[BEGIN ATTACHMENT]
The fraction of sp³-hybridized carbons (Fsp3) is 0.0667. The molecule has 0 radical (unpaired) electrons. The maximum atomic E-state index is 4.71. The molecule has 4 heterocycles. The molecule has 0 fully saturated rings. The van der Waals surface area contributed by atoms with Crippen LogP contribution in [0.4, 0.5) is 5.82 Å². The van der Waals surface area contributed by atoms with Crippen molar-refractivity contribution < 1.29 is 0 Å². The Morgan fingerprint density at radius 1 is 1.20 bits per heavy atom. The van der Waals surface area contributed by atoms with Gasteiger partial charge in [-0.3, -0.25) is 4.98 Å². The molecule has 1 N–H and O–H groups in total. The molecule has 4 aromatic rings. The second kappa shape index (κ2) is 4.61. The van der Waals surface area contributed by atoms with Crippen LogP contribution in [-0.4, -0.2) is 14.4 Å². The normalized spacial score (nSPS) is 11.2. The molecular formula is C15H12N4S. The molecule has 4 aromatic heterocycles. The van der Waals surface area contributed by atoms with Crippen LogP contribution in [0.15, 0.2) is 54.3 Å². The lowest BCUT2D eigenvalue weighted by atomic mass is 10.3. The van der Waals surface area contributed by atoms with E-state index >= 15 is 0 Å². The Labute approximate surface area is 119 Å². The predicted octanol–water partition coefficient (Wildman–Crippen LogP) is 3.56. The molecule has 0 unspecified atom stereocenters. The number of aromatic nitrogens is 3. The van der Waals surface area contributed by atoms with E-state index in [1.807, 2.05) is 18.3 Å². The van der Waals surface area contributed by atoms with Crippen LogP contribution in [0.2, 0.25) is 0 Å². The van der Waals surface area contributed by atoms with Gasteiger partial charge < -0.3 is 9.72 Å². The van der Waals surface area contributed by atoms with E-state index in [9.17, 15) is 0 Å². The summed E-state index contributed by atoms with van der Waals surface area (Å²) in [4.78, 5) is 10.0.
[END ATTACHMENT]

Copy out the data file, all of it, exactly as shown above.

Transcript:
The fraction of sp³-hybridized carbons (Fsp3) is 0.0667. The molecule has 0 radical (unpaired) electrons. The maximum atomic E-state index is 4.71. The molecule has 4 heterocycles. The molecule has 0 fully saturated rings. The van der Waals surface area contributed by atoms with Crippen LogP contribution in [0.4, 0.5) is 5.82 Å². The van der Waals surface area contributed by atoms with Crippen molar-refractivity contribution < 1.29 is 0 Å². The Morgan fingerprint density at radius 1 is 1.20 bits per heavy atom. The van der Waals surface area contributed by atoms with Gasteiger partial charge in [-0.3, -0.25) is 4.98 Å². The molecule has 1 N–H and O–H groups in total. The molecule has 4 aromatic rings. The second kappa shape index (κ2) is 4.61. The van der Waals surface area contributed by atoms with Crippen LogP contribution in [-0.4, -0.2) is 14.4 Å². The normalized spacial score (nSPS) is 11.2. The molecular formula is C15H12N4S. The molecule has 4 aromatic heterocycles. The van der Waals surface area contributed by atoms with Crippen LogP contribution in [0.15, 0.2) is 54.3 Å². The lowest BCUT2D eigenvalue weighted by atomic mass is 10.3. The van der Waals surface area contributed by atoms with E-state index >= 15 is 0 Å². The Labute approximate surface area is 119 Å². The predicted octanol–water partition coefficient (Wildman–Crippen LogP) is 3.56. The molecule has 0 unspecified atom stereocenters. The number of aromatic nitrogens is 3. The van der Waals surface area contributed by atoms with E-state index in [1.807, 2.05) is 18.3 Å². The van der Waals surface area contributed by atoms with Crippen LogP contribution in [0.2, 0.25) is 0 Å². The van der Waals surface area contributed by atoms with Gasteiger partial charge < -0.3 is 9.72 Å². The van der Waals surface area contributed by atoms with E-state index in [9.17, 15) is 0 Å². The summed E-state index contributed by atoms with van der Waals surface area (Å²) in [4.78, 5) is 10.0.